Abel*

Abel came to me in a panic. The police had been to his house looking for him. He knew why. He had stopped reporting on his felony probation for two State Jail theft cases almost a year earlier. He had gotten behind on his payments and been arrested on a Pubilc Intoxication and was convinced that his probation would be revoked. So he did the worst thing you can do on probation: He stopped reporting. Now with his SEVENTH child on the way, it had finally caught up to them. To make matters worse, Abel's probation had expired. The Judge couldn't reinstate his probation if she wanted to. His only options were a conviction (with up to 2 years in the State Jail) or, if he was REALLY lucky, an unsuccessful discharge from probation without a conviction. I explained to Abel that, if he could get together the more than $6,000 he owed in restitution, fines, and court costs, that I MIGHT be able to talk the DA into recommending an unsuccessful discharge without convictions. Abel told me this was impossible, so now the goal was to figure out a way to keep him out of prison. Sadly, before these two cases, Abel had a clean record. I used this to my advantage and, after a few careful meetings, I was able to convince the DA to agree to a coveted 12.44. This meant that Abel would take convictions in both cases. However, this also meant he was off the hook for the $6,000, and more importantly, he wouldn't have to do any prison time.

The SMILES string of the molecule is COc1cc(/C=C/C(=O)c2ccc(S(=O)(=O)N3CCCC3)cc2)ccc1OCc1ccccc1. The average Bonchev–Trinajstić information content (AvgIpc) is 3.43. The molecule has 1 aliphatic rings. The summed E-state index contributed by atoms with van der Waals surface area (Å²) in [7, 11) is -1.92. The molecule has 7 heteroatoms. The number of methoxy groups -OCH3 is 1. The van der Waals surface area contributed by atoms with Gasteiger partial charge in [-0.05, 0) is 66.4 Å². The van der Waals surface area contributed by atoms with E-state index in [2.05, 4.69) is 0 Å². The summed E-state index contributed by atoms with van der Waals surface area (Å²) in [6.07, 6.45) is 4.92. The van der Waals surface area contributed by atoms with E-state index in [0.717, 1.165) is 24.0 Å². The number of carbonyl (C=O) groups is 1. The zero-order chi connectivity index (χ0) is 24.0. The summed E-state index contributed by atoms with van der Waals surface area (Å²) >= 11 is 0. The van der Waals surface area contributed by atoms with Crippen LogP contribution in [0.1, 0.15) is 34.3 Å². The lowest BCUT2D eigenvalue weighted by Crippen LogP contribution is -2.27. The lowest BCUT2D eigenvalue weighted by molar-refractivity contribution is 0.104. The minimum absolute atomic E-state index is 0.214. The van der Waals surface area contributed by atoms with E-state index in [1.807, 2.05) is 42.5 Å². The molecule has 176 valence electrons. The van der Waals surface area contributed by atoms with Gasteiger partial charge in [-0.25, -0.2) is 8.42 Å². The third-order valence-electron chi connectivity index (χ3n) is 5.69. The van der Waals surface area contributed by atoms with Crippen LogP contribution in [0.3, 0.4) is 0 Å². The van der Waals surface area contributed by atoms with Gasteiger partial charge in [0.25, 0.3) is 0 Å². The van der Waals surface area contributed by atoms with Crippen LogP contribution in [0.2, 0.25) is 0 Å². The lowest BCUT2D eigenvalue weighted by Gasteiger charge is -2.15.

George*

George's on-again/off-again girlfriend called the police when he locked her out of his apartment with her laptop inside. (She had become violent for at least the fifth time, and he was not about to open the door to her again.) When the police arrived, they noticed a small scratch on her leg. She said it must have happened when he forced her outside of the apartment. (He had actually sat her dog out in the yard so she would go out and then slammed the door on her when she tried to run back in.) Neither George nor his girlfriend actually knew how she got the scratch. Ultimately a female officer (who explained that her sister was the vicitm of domestic abuse) made the decision to arrest George. When George hired me, he told me stories of numerous attacks on him by his girlfriend over the past year. Luckily, he had photos of many of his injuries (bite marks, bruises, bloody clothing, black eyes). Several of these assaults took place in front of witnesses--one of whom was a police officer. I was able to get written statements from some of the witnesses and provide all of this evidence to the DA (along with the police officer witness's name and badge number with his permission). While the DA was reviewing my evidence and making a determination, George's girlfriend let herself into his apartment with a duplicate key she had made. Of course, an altercation occurred when she refused to leave, and George ended up with a black eye. When George called me, I instructed him to drive directly to his local police station and ask for their assistance in removing her from his home. When they saw his condition, they told him that they had to arrest her for the assault. Her arrest was the final decision-maker for the DA, who ultimately chose to reject his case. The girlfriend, on the other hand, is still facing assault charges.